There were three fairly recent rockfall events with fatalities that made the news and caught my eye. State Highway 36 in New Zealand is still closed after a major rockfall occurred in Rotura. The photo […]
In Sichuan Province, China, they were still in the recovery process from the devastating 2008 earthquake when a series of landslides, rockfall, mudslides and flooding has hit the region. Dave’s Landslide Blog has excellent coverage as usual on the slide pictured here, which blocked a major road, hindering rescue efforts. (Photo Xinhua/Jiang Hongjing)
A remarkable video of the aftermath of a bridge destroyed by one of these rockfall / landslide events is shown below. The destruction is pretty profound. (Via Geology.com)
Also on Dave’s blog, a landslide in Guangxi caused a train to derail, killing 4 people and injuring 50. My heart truly goes out to the people of those portions of China, particularly in Sichuan as they have been through so much.
The Devil’s Slide Tunnel project is on schedule and on budget according to a news story at ABC7News.com from earlier in June. The video (shown after the break) has a few nice shots showing rock bolting, soil nailing at the portals, and the geologic mapping and laser scanning that happens at the tunnel face.
I also came across a very neat article about how the Ocean Shore Railroad Company was the first to try to cut into the slope along what is now PCH 1 at the Devil’s Slide back in the early 1900s. They were trying to connect the then rural farming community of Half-Moon Bay with San Francisco. The railroad fought the reoccurring landslide and serious rockfalls. Ocean Shore Railroad went bankrupt in 1922 and pulled up its rails, making room for the current highway. (Photo at left from halfmoonbaymemories.com)
More videos! French Company G.T.S. has posted some great videos on rockfall protection systems on their YouTube channel. I don’t speak French, so I can’t give you any more info on the company (although their website looks like it has plenty of info!). But the videos cover the preparation of, drilling for, and installation or rockfall protection fences and barriers as well as a couple of general rockfall ones. They just have video with background music, so no worries about a language barrier. You can watch the installation video below.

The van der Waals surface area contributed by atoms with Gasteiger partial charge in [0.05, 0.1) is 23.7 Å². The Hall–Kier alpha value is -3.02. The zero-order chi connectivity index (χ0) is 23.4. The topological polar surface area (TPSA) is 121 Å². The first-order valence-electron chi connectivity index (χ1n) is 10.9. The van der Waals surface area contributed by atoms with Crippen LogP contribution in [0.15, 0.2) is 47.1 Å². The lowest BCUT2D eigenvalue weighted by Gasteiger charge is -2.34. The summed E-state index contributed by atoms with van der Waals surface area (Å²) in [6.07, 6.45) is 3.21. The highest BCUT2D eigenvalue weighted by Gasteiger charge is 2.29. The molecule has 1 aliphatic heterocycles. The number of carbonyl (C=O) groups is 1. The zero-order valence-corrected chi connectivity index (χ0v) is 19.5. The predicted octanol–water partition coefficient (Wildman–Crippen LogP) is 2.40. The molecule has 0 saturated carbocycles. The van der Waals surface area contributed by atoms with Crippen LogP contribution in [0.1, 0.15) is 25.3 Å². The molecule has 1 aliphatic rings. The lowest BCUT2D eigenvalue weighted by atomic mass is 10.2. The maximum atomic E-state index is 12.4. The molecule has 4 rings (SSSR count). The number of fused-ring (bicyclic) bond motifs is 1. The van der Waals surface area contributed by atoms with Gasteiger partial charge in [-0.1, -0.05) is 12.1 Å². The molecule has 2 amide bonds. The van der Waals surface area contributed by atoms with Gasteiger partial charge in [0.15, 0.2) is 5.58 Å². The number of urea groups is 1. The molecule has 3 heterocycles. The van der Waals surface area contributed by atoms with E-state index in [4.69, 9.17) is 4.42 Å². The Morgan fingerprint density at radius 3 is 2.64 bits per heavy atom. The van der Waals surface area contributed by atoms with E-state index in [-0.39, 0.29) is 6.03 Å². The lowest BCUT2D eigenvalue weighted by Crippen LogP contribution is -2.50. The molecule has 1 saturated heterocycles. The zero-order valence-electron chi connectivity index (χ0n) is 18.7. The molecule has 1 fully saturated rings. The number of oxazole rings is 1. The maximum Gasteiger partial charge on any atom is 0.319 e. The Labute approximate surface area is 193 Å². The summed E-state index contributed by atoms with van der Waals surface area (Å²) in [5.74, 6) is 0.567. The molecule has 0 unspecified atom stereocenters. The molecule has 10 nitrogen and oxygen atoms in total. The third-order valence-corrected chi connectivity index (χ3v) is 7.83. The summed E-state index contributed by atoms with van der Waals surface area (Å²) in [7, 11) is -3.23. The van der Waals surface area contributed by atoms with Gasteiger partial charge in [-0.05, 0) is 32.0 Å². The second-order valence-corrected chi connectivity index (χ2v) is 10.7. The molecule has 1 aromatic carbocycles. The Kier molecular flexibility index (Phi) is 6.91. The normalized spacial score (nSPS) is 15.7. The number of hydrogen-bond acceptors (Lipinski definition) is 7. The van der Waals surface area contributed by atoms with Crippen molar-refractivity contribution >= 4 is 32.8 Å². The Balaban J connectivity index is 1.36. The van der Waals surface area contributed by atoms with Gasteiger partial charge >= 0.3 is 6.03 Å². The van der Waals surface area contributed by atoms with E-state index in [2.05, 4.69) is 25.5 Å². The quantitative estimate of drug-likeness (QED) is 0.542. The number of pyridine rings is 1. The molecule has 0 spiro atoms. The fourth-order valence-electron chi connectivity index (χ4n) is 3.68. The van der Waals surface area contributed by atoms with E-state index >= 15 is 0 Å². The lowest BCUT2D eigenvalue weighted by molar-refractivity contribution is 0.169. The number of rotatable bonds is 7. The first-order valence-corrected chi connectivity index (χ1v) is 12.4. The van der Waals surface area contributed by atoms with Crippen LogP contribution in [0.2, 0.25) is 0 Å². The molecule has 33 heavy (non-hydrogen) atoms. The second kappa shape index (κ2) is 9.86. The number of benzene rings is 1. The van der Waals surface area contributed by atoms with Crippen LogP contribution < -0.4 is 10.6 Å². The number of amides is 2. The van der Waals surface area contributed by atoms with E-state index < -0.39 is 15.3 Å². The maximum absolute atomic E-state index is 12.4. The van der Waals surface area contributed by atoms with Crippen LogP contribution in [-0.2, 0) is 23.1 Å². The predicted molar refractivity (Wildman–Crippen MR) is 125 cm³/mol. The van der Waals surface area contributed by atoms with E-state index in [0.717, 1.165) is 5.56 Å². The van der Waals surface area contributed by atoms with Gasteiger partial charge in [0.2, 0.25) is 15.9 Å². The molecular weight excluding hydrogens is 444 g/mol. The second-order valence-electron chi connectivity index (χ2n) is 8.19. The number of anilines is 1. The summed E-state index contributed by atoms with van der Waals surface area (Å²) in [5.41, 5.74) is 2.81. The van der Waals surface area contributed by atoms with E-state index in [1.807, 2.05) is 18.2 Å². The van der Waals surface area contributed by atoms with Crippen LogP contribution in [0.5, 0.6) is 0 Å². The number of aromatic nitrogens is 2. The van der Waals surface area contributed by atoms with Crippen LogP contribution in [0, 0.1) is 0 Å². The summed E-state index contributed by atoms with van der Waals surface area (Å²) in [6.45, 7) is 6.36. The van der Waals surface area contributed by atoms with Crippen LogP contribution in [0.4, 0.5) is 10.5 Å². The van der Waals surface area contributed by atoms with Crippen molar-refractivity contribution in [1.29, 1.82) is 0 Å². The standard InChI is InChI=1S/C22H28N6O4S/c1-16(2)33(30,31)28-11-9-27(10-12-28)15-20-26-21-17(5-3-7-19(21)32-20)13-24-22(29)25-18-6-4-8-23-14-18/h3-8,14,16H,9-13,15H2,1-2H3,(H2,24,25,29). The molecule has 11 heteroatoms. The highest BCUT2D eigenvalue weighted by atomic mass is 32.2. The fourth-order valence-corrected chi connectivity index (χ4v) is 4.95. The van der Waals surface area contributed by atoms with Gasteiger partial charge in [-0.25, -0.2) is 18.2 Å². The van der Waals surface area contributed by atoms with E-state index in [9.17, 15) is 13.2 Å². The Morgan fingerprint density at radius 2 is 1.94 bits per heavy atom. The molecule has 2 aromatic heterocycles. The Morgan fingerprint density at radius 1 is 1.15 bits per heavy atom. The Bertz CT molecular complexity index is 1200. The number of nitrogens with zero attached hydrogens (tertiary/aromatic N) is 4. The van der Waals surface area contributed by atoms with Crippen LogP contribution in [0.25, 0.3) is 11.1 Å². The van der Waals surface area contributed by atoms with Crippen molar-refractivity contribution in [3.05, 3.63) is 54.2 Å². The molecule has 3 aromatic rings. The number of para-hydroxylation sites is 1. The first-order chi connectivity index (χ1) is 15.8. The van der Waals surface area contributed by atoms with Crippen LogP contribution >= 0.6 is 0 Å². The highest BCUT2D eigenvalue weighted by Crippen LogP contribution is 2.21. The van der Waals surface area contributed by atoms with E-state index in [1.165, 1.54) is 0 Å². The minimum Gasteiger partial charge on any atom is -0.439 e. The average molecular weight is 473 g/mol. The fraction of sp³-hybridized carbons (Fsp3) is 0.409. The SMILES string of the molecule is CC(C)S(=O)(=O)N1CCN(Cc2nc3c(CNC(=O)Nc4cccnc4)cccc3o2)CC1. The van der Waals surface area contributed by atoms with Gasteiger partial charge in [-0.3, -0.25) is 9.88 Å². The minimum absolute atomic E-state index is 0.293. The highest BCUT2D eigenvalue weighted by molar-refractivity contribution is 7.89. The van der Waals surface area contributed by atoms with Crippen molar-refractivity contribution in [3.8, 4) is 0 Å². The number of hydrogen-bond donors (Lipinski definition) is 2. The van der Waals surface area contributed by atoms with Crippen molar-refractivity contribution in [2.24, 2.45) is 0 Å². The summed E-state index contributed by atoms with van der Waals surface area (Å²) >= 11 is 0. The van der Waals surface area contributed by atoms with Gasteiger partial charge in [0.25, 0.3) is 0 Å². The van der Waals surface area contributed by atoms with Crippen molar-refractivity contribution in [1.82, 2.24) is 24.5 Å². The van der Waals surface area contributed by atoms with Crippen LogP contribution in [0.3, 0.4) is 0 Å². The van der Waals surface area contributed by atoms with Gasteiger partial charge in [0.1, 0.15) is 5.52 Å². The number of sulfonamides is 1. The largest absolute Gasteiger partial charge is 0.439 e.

The rock at left travelled nearly a mile down the slope and picked up some significant velocity before impacting a house, hitting the back wall and damaging the ceiling before dropping through the floor into the garage and damaging the garage door. In an often-overlook advantage of the current financial crisis, the house was currently in foreclosure and therefore not occupied at the time of the damage. Read on for links, more info and a map of the location so you can view the terrain. (Photo by Provo Fire Department by way of Utah Geologic Survey)
The Colorado Geologic Survey has a very comprehensive overview of the geologic hazard of rockfall in all its many forms in their latest issue of RockTalk newsletter. The entire 24-page newsletter is devoted to various aspects of the problem, mitigation options and case studies all with excellent photos. I highly recommend that you check it out. Click through for the link. (Photo by CGS)
Thank you to my old colleague at URS Corporation, Andy Messer for sending me a link to these videos. The are from an Austrian company, Trumer Schutzbauten, that provides products and research related to rockfall fences. The first video is presumably to show the hazards of camping next to hazardous rock slopes…good fun! Click through for the videos.
Geovert, a specialty design-build geotechnical contractor in New Zealand and Australia has released a video showing the construction of a challenging rockfall protection project. From their YouTube description:
Stockton Coal Mine is situated on the rugged west coast of New Zealand’s South Island, near Westport. Geovert, a design-build contractor specializing in difficult access rockfall mitigation projects, were retained to provide a turnkey solution combining slope protection and stabilisation measures, to manage the rockfall hazard and protect the surrounding environment with a world class design build rockfall protection solution. The barrier was 1.7 kilometres long and follows a ridgeline escarpment, making this the longest rockfall protection barrier in the southern hemisphere. This was one of the largest and most challenging rockfall construction projects completed to date anywhere in the world.
Click through to see the video.